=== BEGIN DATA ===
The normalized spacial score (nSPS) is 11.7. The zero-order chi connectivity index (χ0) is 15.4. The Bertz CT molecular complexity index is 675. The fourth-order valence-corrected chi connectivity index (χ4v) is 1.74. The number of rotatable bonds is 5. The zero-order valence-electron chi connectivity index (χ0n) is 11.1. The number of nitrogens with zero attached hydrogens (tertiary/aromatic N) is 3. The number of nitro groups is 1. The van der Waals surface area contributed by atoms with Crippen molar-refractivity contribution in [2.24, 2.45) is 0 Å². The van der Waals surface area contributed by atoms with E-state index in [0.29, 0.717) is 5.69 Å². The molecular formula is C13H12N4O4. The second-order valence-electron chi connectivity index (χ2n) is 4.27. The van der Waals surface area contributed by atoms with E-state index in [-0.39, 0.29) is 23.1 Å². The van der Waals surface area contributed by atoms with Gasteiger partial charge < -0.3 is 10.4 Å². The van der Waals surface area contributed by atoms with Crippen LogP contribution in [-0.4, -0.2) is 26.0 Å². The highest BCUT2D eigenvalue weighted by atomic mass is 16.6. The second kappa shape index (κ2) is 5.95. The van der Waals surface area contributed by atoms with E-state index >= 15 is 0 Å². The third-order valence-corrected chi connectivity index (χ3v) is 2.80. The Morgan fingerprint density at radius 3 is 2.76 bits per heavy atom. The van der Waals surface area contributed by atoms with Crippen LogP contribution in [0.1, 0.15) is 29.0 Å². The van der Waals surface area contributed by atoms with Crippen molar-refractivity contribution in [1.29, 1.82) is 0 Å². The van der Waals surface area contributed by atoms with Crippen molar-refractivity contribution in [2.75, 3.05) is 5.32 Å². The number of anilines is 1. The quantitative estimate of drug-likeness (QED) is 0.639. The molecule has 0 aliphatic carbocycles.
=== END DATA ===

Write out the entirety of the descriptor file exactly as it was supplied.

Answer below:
The normalized spacial score (nSPS) is 11.7. The zero-order chi connectivity index (χ0) is 15.4. The Bertz CT molecular complexity index is 675. The fourth-order valence-corrected chi connectivity index (χ4v) is 1.74. The number of rotatable bonds is 5. The zero-order valence-electron chi connectivity index (χ0n) is 11.1. The number of nitrogens with zero attached hydrogens (tertiary/aromatic N) is 3. The number of nitro groups is 1. The van der Waals surface area contributed by atoms with Crippen molar-refractivity contribution in [2.24, 2.45) is 0 Å². The van der Waals surface area contributed by atoms with E-state index in [0.29, 0.717) is 5.69 Å². The molecular formula is C13H12N4O4. The second-order valence-electron chi connectivity index (χ2n) is 4.27. The van der Waals surface area contributed by atoms with E-state index in [-0.39, 0.29) is 23.1 Å². The van der Waals surface area contributed by atoms with Gasteiger partial charge < -0.3 is 10.4 Å². The van der Waals surface area contributed by atoms with Crippen LogP contribution in [-0.4, -0.2) is 26.0 Å². The highest BCUT2D eigenvalue weighted by atomic mass is 16.6. The second kappa shape index (κ2) is 5.95. The van der Waals surface area contributed by atoms with E-state index >= 15 is 0 Å². The third-order valence-corrected chi connectivity index (χ3v) is 2.80. The Morgan fingerprint density at radius 3 is 2.76 bits per heavy atom. The van der Waals surface area contributed by atoms with Crippen LogP contribution in [0.1, 0.15) is 29.0 Å². The van der Waals surface area contributed by atoms with Crippen molar-refractivity contribution in [1.29, 1.82) is 0 Å². The van der Waals surface area contributed by atoms with Crippen molar-refractivity contribution in [2.75, 3.05) is 5.32 Å². The number of anilines is 1. The quantitative estimate of drug-likeness (QED) is 0.639. The molecule has 0 aliphatic carbocycles.